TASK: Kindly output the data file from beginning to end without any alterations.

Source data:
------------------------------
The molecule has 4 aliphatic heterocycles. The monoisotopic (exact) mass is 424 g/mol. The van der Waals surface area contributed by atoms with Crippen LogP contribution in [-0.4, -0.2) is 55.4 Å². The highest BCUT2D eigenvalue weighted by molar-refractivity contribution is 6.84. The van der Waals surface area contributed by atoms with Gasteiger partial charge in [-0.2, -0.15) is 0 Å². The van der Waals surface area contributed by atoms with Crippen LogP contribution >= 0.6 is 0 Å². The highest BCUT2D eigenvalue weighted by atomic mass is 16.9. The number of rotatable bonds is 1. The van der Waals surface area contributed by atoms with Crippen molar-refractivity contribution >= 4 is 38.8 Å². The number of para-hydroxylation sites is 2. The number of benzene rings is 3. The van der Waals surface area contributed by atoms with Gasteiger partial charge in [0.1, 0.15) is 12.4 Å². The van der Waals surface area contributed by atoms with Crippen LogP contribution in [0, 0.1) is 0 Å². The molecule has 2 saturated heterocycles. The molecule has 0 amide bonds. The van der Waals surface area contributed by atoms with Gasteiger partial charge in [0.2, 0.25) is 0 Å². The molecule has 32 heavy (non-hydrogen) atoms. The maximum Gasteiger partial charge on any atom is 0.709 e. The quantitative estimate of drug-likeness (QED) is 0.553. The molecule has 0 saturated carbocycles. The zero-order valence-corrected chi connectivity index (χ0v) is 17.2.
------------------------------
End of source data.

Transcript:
The molecule has 4 aliphatic heterocycles. The monoisotopic (exact) mass is 424 g/mol. The van der Waals surface area contributed by atoms with Crippen LogP contribution in [-0.4, -0.2) is 55.4 Å². The highest BCUT2D eigenvalue weighted by molar-refractivity contribution is 6.84. The van der Waals surface area contributed by atoms with Gasteiger partial charge in [-0.2, -0.15) is 0 Å². The van der Waals surface area contributed by atoms with Crippen LogP contribution >= 0.6 is 0 Å². The highest BCUT2D eigenvalue weighted by atomic mass is 16.9. The number of rotatable bonds is 1. The van der Waals surface area contributed by atoms with Crippen molar-refractivity contribution >= 4 is 38.8 Å². The number of para-hydroxylation sites is 2. The number of benzene rings is 3. The van der Waals surface area contributed by atoms with Gasteiger partial charge in [0.1, 0.15) is 12.4 Å². The van der Waals surface area contributed by atoms with Crippen LogP contribution in [0, 0.1) is 0 Å². The molecule has 2 saturated heterocycles. The molecule has 0 amide bonds. The van der Waals surface area contributed by atoms with Gasteiger partial charge in [0.2, 0.25) is 0 Å². The molecule has 32 heavy (non-hydrogen) atoms. The maximum Gasteiger partial charge on any atom is 0.709 e. The quantitative estimate of drug-likeness (QED) is 0.553. The molecule has 0 saturated carbocycles. The zero-order valence-corrected chi connectivity index (χ0v) is 17.2.